Grade 3:

Creatinine = 3 x baseline                                   

Urine < 0.3ml/kg/h for 24 hours


– For all causes, this involves diagnosis and treatment of the underlying etiology.

– Common to all causes is the need to manage fluid balance (IV + fluid chart) + acidosis + hyperkalaemia

a) Fluid balance:

– If hypovolemia –> 500mL crystalloid (0.9% saline) over 15 min, give up to 2L

– If hypervolemia –> give O2 + fluid restriction + diuretics if symptomatic

b) Acidosis:

Treatment of the underlying disorder will stop acid production

c) Hyperkalaemia:

It is necessary to treat if K+ > 6.5mM or there are ECG changes

– 10ml of 10% calcium chloride or 30ml 10% calcium gluconate –> cardioprotective

– IV insulin/dextrose infusion –> stimulates intracellular shift of K+

– Nebulized Salbutamol


Some people who have severe failure require renal replacement, commonly using hemodialysis.


One of the most important points is to stop all drugs that may exacerbate the kidney injury, or those which have increased rick of toxicity since they are renally cleared.

Safe to Continue

Worsen AKI

Toxic in AKI




Low dose aspirin




Chronic Kidney Disease (CKD)

This is used to describe a chronic decrease in renal function, primarily characterized by a low GFR.





Glomerular disease (nephrotic, nephritic syndrome).



(Can be remembered by the acronym HHONOUR)

Hypertension – Low GFR leads to excessive reabsorption of Na+ increasing ABP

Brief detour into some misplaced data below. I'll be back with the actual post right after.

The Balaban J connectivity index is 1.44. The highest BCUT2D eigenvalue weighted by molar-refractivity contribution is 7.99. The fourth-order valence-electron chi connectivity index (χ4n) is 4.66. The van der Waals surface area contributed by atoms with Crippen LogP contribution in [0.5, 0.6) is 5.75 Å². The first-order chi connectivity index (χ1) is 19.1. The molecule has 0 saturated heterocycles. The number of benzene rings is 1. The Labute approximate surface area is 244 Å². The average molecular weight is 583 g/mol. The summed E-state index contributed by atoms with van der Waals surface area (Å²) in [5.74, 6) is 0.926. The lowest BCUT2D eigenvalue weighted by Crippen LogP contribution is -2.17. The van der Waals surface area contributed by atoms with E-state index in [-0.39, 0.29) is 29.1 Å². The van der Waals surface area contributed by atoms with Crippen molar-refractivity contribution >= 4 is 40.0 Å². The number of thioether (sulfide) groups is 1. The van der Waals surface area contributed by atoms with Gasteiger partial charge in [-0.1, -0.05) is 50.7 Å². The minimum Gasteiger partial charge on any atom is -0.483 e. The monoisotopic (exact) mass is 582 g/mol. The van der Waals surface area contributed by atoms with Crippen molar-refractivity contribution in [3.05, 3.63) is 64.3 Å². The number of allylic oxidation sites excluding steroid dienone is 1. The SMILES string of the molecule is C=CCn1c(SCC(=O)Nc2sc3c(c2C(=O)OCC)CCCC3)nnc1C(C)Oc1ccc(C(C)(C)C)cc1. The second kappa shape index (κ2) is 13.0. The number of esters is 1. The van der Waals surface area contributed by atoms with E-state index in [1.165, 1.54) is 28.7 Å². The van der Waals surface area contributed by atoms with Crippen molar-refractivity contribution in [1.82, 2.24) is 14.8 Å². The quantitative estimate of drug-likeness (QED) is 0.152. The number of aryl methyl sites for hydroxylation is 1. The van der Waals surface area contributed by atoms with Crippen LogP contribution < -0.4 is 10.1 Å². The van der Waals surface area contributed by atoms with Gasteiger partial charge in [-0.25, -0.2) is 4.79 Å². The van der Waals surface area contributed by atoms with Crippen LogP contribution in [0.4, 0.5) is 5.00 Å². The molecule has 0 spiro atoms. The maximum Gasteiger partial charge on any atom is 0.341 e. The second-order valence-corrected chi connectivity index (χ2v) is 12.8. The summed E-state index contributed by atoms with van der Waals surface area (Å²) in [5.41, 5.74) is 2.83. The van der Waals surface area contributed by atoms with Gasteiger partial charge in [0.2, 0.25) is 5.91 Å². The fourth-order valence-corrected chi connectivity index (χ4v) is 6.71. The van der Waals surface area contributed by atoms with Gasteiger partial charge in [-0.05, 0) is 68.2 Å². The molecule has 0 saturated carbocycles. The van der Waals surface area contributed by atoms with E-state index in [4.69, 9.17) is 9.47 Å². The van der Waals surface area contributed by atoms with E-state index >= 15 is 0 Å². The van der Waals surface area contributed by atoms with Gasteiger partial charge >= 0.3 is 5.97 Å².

Hypocalcaemia – decreased hydroxylation of Vitamin D in renal tubule cells, giving muscle cramps

Oliguria – Low urine output, leading to Hyperkalaemia with a metabolic acidosis

Normocytic/Normochromic Anemia – damage to kidney leads to decreased erythropoietin

Oedema – due to loss of protein in the urine reducing oncotic pressure

Uremia – renal failure leads to build up of urea in the blood causing nausea, anorexia, encephalopathy

Renal osteodystrophy – this is due to secondary hyperparathyroidism which also causes osteoporosis



It is graded by 3 measures (KDIGO(3)):

– GFR –> scale from G1 (>90) to G5 (<15) showing filtration rate

– Albuminuria –> scale of A1 to A3(>300) – used as a marker of kidney damage

– Underlying disease –> glomerular, vascular, cystic – indicates the type of pathology

GFR (ml/min)>9060-9045-5930-4415-29<15


This involves treating the renal disease projection as well as the complications of CKD

– Hypertension – target BP is <140/90mmHg –> use ACE-I/ARB, but monitor hyperkalemia

– Diabetes – target HbA1C of 53mM, using anti-diabetic drugs

– Anemia – treat with erythropoietin stimulating agent aiming for Hb of 100-120g/L

– Hypocalcaemia – Vitamin D supplements + Phosphate binders (Sevelamer)

– Cardiovascular disease – Statin + Antiplatelet therapy for patients at risk of atherosclerosis


If severe, treatment involves dialysis or a renal transplant. This is indicated when the risk of renal failure is 10-20% within a year.


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Image 2: 2012 International Society of Nephrology